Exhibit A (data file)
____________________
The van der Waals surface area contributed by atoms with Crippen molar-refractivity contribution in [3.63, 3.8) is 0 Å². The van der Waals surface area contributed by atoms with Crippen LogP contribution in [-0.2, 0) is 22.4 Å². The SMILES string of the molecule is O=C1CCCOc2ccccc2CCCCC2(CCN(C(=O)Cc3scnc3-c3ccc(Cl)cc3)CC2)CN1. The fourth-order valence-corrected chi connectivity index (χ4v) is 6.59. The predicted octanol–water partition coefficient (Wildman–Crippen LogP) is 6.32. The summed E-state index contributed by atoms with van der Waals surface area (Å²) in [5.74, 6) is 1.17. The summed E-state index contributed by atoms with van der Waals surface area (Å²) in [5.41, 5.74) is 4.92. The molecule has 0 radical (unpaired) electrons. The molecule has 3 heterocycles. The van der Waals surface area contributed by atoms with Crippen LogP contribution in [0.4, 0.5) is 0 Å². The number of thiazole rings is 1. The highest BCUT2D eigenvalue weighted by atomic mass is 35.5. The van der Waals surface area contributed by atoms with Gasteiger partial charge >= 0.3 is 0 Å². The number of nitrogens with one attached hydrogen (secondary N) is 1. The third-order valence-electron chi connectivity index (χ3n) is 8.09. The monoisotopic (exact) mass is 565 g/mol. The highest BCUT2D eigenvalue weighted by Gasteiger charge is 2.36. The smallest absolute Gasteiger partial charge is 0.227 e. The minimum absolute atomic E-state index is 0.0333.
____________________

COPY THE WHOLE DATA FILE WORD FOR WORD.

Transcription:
The van der Waals surface area contributed by atoms with Crippen molar-refractivity contribution in [3.63, 3.8) is 0 Å². The van der Waals surface area contributed by atoms with Crippen LogP contribution in [-0.2, 0) is 22.4 Å². The SMILES string of the molecule is O=C1CCCOc2ccccc2CCCCC2(CCN(C(=O)Cc3scnc3-c3ccc(Cl)cc3)CC2)CN1. The fourth-order valence-corrected chi connectivity index (χ4v) is 6.59. The predicted octanol–water partition coefficient (Wildman–Crippen LogP) is 6.32. The summed E-state index contributed by atoms with van der Waals surface area (Å²) in [5.74, 6) is 1.17. The summed E-state index contributed by atoms with van der Waals surface area (Å²) in [5.41, 5.74) is 4.92. The molecule has 0 radical (unpaired) electrons. The molecule has 3 heterocycles. The van der Waals surface area contributed by atoms with Crippen LogP contribution in [0.4, 0.5) is 0 Å². The number of thiazole rings is 1. The highest BCUT2D eigenvalue weighted by atomic mass is 35.5. The van der Waals surface area contributed by atoms with Gasteiger partial charge >= 0.3 is 0 Å². The number of nitrogens with one attached hydrogen (secondary N) is 1. The third-order valence-electron chi connectivity index (χ3n) is 8.09. The monoisotopic (exact) mass is 565 g/mol. The highest BCUT2D eigenvalue weighted by Gasteiger charge is 2.36. The smallest absolute Gasteiger partial charge is 0.227 e. The minimum absolute atomic E-state index is 0.0333.